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Tuesday 21, January 2020
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Ailing Railways

A report tabled in Parliament by the Comptroller and Auditor General (CAG) has highlighted the grave financial situation of the Railways.

A report tabled in Parliament by the Comptroller and Auditor General (CAG) has highlighted the grave financial situation of the Railways. The national transporter recorded an operating ratio of 98.44 per cent in 2017-18, the worst in a decade. It spent Rs 98.44 to earn Rs 100, way above the figures in 2010-11 (Rs 94.6) and 2011-12 (Rs 94.9). The net revenue surplus dropped alarmingly by 66.1 per cent from Rs 4,913 crore in 2016-17 to Rs 1,665.61 crore in 2017-18. The CAG noted that the decline in generation of internal resources resulted in the Railways’ greater dependence on gross budgetary support and extra budgetary resources for meeting its capital expenditure.

The ‘Give Up’ scheme, started in 2017 to encourage senior citizens to forgo their train fare concession, has flattered to deceive. Of the 4.41 crore elderly passengers, only 1.7 per cent opted to give up 50 per cent rebate and just 2.47 per cent did not avail a fare waiver. The dismal numbers show that the Railways has failed to generate awareness among senior citizens about the initiative aimed at enhancing revenue. The sorry state of affairs is a far cry from the days of Lalu Prasad Yadav as Rail Mantri in the UPA-I government. His tenure was not controversy-free, courtesy the IRCTC hotels’ tender allotment scam, but he is credited with turning around the Railways’ fortunes. Lalu’s homespun management model even attracted Harvard and Wharton business schools, though the CAG was unimpressed by his ‘cash and investible surplus’ claim. He took the populist route by neither hiking passenger fares nor retrenching workers, while allowing overloading of freight wagons and simplifying the freight tariff.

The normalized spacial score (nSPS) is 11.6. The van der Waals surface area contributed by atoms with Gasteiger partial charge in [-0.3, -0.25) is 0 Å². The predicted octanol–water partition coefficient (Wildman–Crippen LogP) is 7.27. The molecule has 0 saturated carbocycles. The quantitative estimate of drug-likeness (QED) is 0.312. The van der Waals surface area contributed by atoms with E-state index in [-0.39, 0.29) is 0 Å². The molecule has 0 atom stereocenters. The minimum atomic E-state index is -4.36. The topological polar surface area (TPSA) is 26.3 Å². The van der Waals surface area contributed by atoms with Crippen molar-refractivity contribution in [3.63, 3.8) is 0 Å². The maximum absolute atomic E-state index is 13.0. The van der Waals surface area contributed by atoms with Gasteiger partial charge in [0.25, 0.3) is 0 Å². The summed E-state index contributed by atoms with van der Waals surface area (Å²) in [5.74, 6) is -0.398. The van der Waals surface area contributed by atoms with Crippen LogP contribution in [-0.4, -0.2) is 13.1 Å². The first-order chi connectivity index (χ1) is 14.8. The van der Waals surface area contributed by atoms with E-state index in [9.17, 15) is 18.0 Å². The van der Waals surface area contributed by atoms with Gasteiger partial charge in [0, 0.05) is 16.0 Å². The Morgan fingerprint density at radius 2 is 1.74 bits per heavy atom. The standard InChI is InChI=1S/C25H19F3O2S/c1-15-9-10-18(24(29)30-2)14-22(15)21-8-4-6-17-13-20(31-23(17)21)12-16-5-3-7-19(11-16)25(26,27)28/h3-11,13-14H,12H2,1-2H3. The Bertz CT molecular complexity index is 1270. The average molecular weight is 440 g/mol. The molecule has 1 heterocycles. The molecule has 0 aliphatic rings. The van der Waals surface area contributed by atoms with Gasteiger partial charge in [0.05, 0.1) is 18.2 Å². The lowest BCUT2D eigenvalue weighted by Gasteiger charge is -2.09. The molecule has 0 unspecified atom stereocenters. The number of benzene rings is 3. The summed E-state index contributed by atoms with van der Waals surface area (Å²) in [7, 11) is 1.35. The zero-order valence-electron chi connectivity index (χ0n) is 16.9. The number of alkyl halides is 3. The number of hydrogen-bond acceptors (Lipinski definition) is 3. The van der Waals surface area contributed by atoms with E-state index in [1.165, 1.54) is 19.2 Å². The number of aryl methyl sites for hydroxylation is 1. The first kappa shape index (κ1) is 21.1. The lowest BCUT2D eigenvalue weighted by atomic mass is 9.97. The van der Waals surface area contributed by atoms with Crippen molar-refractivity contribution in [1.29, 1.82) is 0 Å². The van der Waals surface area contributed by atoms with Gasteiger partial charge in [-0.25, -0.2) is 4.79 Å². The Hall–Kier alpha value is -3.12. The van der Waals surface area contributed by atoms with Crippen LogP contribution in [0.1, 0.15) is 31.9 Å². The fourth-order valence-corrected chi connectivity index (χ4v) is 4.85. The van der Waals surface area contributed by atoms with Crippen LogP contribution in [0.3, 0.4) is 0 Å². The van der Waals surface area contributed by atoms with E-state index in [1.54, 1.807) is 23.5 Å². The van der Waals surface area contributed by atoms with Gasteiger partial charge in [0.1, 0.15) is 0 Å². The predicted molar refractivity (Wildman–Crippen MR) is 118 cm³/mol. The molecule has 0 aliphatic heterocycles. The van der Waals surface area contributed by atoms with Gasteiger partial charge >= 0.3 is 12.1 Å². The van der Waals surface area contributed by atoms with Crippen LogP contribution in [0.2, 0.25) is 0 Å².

Even as an empowered group set up by the NDA government is looking into the feasibility of upgrading 50 railway stations to world-class standards and allowing private players to operate 150 trains, the Railways needs to walk a tightrope — rationalise its workforce on the one hand and scale up services to meet passengers’ expectations on the other. Timely replacement of old assets and curtailing wasteful expenditure would be in order too. The nation’s lifeline awaits a new lease of life.

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